Heating Installation Tip: Pros and Cons of Various Heating Systems

Wednesday, December 28th, 2011

When it comes time to install a new heating system in your Tumwater home, there are a lot of options to consider. Many people get overwhelmed when confronted with all of the furnaces, boilers and heat pumps on the market these days. So, to help you get a handle on what each has to offer and which will offer you the best benefits, here is an overview of the modern heating system market.

Furnaces

Furnaces are the core of a forced air heating system and use gas, oil or electricity to heat air which is then circulated through your home by a blower in your air handler. Furnaces are among the most fuel efficient heating systems on the market today with options available at up to 95% AFUE (meaning it uses up to 95% of the fuel consumed to produce heat). They are also inexpensive to install and while they don’t last quite as long as boilers, they are highly efficient when well cared for.

Boilers

Boilers use gas, oil or electricity to heat water or steam which is then circulated through your home into radiators or baseboard heaters. The heated water or steam releases heat into your home and heats it in turn. While not quite as energy efficient as a high efficiency furnace, boiler heat is perfect for homes with existing radiators and no room for vents and ductwork. It also has less of an impact on indoor air quality since there is no air movement and boilers tend to last a very long time when well maintained.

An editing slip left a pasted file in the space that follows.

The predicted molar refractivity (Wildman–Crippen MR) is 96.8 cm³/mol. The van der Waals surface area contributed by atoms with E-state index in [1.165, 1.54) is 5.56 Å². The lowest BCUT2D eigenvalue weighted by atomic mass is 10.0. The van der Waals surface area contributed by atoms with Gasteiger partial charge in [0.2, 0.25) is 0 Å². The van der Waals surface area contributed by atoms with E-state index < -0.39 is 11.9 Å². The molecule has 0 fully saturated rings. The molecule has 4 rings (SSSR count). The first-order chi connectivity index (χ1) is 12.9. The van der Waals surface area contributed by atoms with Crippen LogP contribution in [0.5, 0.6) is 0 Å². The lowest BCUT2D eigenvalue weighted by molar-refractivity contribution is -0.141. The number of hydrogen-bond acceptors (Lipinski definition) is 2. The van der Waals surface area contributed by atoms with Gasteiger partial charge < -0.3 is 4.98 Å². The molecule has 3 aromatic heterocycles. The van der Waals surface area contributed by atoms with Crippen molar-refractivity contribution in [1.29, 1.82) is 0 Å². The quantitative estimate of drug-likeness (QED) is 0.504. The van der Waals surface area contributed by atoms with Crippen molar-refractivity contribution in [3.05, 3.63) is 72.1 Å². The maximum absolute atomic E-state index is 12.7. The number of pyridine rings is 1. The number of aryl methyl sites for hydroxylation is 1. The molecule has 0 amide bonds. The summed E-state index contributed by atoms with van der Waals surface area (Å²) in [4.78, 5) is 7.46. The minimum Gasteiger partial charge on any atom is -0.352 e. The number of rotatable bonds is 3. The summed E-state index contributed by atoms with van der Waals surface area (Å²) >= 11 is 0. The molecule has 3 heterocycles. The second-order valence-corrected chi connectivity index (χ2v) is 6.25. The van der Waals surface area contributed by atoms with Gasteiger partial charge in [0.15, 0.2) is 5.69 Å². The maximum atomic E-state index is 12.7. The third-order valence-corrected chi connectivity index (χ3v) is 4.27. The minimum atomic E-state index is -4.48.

Heat Pumps

Heat pumps are becoming increasingly popular, especially in milder climates where it rarely gets below 40 degrees F. A heat pump uses the same technology as an air conditioner to extract heat from outside using a compressor, evaporator coils, and condenser coils with refrigerant.

It is most efficient in the spring and fall when temperatures are mild, but it uses much less energy than either a boiler or furnace and it can be used in the summer to cool your home. When properly maintained, a heat pump will last 10-20 years and save quite a bit of money, though it is recommended that you have an emergency heat source for days when the temperature outside gets below 40 degrees F.

Guide from Sammamish: How to Maintain High Efficiency Filters to Reduce Stress on Your Heat Pump

Wednesday, December 14th, 2011

The filter on your heat pump is an integral part of your Sammamish home’s comfort system. Without that filter, the device will quickly be subjected to an influx of debris and contaminants that can get into the machinery and the air being filtered into your home. As a result, you need to make sure you properly maintain the filters to reduce stress on your heat pump.

Change Your Filters

High efficiency filters are designed to remove as much of the airborne contaminants in the air as possible. This is fantastic for keeping your indoor air clean. But if you don’t properly maintain the filter, air quality can worsen and your heat pump is put under unnecessary stress. Specifically, the extremely tight knit filter, designed to stop nearly anything from getting through, gets clogged.

Now your heat pump is forced to work much harder to draw the air it needs from outside and heat or cool your home. On top of that, the filter is filled with contaminants that can start to leak back into the air supply, actually making your indoor air quality worse than it would be otherwise. That’s why it is so important to clean your filters on a regular basis (for permanent filters) and replace them if they are one time use.

Recommended Filters